"Sneaky Messages," by Tommy Huynh (on flickr)
As one of our building’s tech nerds, I get the privilege of trying out some new ideas that utilize technology in the classroom. Right now, I’m working on a pretty significant experiment in my classes: using cell phones, specifically texting, as a sort of formative assessment.
This is a particularly big deal for me, because I’m not a big fan of cell phones. I find them to be a big distraction, both for my students and myself. The privacy and anonymity is also kind of worrisome, as we see time and time again with the “sexting” issue that has been making headlines. Because of this, I’m pretty crack-down on cell phones – I have a wooden coffin and play the funeral march when I confiscate one, just to make a theatrical point.
At its core, the cell phone experiment hinges on getting instantaneous feedback from students. In my first experiment, I used it to get two types of feedback from 3 of my 5 9th grade English classes. First, I asked students to text their group discussion questions to this board on Poll Everywhere, and those questions appeared on the overhead. We worked our way through the discussion questions and, eventually, I asked them to participate in this poll using their cell phones, again using Poll Everywhere.
In short, the first round of the experiment was inconclusive. I experienced all of the problems a teacher would expect – students misusing their phones and texting other people, inappropriate comments being texted to the discussion questions board, and even one student taking my picture (which I am told appeared on his MySpace that evening). All these issues, which most teachers would use as reasons to avoid the cell phone entirely, bother me as well. I seriously considered stopping there.
Instead, however, I am planning on trying again, this time in all of my classes. While there were very obvious and frustrating problems, there were also some big positives: normally disengaged students coming up with discussion questions, groups working intently together to come up with questions, and a generally positive vibe during the actual discussion. So while there were certainly negatives, there were definitely positives to balance those out, as well.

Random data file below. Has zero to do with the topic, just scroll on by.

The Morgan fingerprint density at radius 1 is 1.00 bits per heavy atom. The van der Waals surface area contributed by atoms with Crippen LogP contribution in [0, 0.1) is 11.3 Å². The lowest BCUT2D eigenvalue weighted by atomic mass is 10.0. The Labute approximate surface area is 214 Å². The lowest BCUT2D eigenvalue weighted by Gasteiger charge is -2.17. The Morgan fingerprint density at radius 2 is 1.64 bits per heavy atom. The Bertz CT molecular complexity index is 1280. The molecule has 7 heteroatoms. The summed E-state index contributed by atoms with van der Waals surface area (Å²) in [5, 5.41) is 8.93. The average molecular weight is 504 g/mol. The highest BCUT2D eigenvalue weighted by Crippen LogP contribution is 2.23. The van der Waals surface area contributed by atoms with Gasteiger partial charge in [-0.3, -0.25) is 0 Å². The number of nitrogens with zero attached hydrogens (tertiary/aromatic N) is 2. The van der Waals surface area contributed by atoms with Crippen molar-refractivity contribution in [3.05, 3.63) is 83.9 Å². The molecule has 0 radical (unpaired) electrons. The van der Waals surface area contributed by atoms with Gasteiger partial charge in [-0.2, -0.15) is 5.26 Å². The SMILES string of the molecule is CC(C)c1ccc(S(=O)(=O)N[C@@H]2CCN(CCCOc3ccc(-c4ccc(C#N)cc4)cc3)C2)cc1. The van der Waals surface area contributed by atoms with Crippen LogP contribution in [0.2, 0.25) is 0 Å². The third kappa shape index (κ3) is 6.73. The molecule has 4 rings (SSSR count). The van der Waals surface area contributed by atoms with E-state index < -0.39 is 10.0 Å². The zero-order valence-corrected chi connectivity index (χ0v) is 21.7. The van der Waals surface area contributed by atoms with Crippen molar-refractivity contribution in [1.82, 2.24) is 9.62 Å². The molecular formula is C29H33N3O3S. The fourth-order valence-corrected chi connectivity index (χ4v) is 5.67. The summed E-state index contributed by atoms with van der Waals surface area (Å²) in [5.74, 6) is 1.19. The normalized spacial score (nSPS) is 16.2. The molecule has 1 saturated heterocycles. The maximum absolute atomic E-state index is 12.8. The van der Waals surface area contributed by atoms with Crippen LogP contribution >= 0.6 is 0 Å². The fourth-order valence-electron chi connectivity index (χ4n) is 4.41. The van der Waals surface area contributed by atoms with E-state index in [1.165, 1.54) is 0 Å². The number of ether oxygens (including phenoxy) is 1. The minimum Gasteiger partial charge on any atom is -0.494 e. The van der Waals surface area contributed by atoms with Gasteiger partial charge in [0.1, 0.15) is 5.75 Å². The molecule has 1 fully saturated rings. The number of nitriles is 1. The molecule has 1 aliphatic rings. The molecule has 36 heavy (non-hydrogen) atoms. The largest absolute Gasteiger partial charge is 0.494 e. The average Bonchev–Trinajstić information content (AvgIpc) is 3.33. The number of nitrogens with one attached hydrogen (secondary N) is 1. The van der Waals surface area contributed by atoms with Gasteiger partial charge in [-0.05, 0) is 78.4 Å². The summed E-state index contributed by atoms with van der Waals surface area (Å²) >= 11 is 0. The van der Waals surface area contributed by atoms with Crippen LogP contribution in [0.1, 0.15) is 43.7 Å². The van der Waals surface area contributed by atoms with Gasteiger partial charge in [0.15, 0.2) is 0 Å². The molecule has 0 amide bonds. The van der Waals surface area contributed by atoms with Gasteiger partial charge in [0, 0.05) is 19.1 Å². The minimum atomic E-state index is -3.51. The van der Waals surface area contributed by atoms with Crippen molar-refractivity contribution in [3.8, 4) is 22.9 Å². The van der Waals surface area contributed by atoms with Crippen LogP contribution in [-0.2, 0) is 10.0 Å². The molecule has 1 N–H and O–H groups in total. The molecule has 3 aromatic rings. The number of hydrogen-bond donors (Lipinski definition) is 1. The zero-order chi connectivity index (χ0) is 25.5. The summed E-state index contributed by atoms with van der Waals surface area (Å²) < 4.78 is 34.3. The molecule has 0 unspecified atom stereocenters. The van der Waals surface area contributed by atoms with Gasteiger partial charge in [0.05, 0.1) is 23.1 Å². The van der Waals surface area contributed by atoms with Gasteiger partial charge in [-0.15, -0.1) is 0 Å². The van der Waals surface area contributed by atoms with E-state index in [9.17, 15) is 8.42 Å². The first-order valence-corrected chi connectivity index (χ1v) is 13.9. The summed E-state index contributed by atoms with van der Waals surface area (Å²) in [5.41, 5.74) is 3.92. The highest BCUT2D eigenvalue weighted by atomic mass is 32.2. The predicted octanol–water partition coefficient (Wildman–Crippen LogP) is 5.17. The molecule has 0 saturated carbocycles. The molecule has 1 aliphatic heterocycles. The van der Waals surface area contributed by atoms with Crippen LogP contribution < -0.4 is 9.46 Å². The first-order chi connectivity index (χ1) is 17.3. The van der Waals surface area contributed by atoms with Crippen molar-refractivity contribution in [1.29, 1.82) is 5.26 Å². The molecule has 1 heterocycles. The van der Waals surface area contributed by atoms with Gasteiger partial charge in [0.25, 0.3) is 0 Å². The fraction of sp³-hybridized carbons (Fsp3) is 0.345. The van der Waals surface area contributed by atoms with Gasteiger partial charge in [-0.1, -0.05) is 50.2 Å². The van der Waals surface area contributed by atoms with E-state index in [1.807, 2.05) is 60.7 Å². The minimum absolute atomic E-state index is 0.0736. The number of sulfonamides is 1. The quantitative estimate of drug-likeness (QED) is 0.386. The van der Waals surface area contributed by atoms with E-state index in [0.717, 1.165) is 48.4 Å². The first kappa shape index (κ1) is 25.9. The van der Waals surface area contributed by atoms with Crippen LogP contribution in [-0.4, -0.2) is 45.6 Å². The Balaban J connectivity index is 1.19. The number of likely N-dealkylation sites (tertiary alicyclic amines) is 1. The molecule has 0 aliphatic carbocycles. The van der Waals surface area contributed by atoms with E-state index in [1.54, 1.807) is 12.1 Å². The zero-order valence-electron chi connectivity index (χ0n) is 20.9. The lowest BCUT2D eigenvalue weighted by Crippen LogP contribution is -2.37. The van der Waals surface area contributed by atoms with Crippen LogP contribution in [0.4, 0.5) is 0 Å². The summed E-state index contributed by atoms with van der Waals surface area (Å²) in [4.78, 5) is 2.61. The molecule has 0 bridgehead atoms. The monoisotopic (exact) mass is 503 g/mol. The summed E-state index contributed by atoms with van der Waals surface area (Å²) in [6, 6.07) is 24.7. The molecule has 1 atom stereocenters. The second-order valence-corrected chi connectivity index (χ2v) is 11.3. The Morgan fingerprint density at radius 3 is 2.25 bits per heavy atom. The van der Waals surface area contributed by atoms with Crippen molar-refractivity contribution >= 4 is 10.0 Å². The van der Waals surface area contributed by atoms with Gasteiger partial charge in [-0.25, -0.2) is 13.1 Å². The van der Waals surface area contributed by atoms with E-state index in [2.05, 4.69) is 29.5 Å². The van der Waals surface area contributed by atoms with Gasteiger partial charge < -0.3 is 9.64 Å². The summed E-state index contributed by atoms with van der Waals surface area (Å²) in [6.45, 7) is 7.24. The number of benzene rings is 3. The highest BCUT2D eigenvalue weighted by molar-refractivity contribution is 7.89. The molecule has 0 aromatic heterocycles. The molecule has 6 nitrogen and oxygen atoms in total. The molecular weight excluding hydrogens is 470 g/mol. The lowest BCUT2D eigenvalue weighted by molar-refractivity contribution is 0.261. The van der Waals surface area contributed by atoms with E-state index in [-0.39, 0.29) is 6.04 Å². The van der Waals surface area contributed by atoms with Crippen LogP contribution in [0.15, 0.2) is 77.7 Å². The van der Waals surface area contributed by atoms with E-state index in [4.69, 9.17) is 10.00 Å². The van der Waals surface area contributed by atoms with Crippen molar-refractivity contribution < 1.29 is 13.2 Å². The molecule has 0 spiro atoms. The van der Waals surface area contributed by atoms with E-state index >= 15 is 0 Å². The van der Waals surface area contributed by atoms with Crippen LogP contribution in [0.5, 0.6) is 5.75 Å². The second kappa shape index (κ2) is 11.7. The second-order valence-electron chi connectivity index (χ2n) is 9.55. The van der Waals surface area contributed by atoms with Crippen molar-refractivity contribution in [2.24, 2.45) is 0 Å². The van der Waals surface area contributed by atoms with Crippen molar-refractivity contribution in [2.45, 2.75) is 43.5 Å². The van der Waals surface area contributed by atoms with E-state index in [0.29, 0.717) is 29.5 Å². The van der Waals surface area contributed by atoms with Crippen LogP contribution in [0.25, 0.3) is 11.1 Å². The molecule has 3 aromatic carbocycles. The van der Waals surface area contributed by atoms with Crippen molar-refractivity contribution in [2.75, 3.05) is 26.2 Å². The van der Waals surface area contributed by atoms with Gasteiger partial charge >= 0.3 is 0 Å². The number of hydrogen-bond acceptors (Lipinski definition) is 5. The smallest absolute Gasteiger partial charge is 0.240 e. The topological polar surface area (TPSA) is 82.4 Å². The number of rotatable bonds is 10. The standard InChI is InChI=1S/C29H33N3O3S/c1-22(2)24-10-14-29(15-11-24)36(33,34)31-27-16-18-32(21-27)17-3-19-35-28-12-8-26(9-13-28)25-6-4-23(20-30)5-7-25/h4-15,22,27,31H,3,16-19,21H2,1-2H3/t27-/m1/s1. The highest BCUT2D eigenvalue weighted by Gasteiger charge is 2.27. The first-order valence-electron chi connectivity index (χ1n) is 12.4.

As I try this next experiment, I want to do a comparison between the two groups: a group that has done it before, and a group to whom this is a novel idea. I am hoping to see if the students who have done it before have gotten the novelty out of their system and can actually buckle down and use the tool properly. I am hoping that they were just so intrigued that they had to “experiment” themselves, but aren’t mature enough to do that in a constructive way. I am hoping that the students will begin to recognize their phones as potentially educational tools. I am sure it will be an interesting comparison between the veterans and the n00bs.
This second round will ask the students to vote for which character(s) should be punished at the end of Romeo & Juliet, and I’m going to try two different types of response displays: a multiple choice poll and a text response. I plan on using the results of this poll to have another short discussion.
Eventually, I will experiment for a third time, hopefully with a completely different idea (rather than just collecting answers/responses). The problem is I am not sure what else to do. If you have any suggestions, I would love to try them out. If not, I’d love to hear your thoughts on some of this stuff, whether you love cell phones or hate them.